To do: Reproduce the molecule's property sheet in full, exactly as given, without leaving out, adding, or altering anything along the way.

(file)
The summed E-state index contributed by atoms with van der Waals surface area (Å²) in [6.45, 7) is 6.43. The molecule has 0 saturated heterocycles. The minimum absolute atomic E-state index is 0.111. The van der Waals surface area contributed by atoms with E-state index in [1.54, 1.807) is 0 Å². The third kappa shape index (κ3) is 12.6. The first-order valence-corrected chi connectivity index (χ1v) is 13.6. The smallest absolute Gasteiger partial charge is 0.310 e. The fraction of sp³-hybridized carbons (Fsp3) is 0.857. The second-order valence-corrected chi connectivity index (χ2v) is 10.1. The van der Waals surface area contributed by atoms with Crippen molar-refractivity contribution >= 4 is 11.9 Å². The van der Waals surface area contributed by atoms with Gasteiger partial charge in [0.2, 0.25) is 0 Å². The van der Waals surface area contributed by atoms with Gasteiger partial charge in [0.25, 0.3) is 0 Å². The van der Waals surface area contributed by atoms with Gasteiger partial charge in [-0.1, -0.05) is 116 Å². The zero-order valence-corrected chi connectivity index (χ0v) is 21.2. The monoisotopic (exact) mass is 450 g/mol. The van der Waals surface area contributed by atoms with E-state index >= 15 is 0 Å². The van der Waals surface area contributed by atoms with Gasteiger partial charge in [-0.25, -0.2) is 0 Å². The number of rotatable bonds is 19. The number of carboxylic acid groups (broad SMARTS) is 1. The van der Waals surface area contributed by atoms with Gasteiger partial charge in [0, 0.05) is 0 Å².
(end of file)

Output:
The summed E-state index contributed by atoms with van der Waals surface area (Å²) in [6.45, 7) is 6.43. The molecule has 0 saturated heterocycles. The minimum absolute atomic E-state index is 0.111. The van der Waals surface area contributed by atoms with E-state index in [1.54, 1.807) is 0 Å². The third kappa shape index (κ3) is 12.6. The first-order valence-corrected chi connectivity index (χ1v) is 13.6. The smallest absolute Gasteiger partial charge is 0.310 e. The fraction of sp³-hybridized carbons (Fsp3) is 0.857. The second-order valence-corrected chi connectivity index (χ2v) is 10.1. The van der Waals surface area contributed by atoms with Crippen molar-refractivity contribution >= 4 is 11.9 Å². The van der Waals surface area contributed by atoms with Gasteiger partial charge in [0.2, 0.25) is 0 Å². The van der Waals surface area contributed by atoms with Gasteiger partial charge in [0.25, 0.3) is 0 Å². The van der Waals surface area contributed by atoms with Gasteiger partial charge in [-0.1, -0.05) is 116 Å². The zero-order valence-corrected chi connectivity index (χ0v) is 21.2. The monoisotopic (exact) mass is 450 g/mol. The van der Waals surface area contributed by atoms with E-state index >= 15 is 0 Å². The van der Waals surface area contributed by atoms with Gasteiger partial charge in [-0.25, -0.2) is 0 Å². The number of rotatable bonds is 19. The number of carboxylic acid groups (broad SMARTS) is 1. The van der Waals surface area contributed by atoms with Gasteiger partial charge in [0, 0.05) is 0 Å².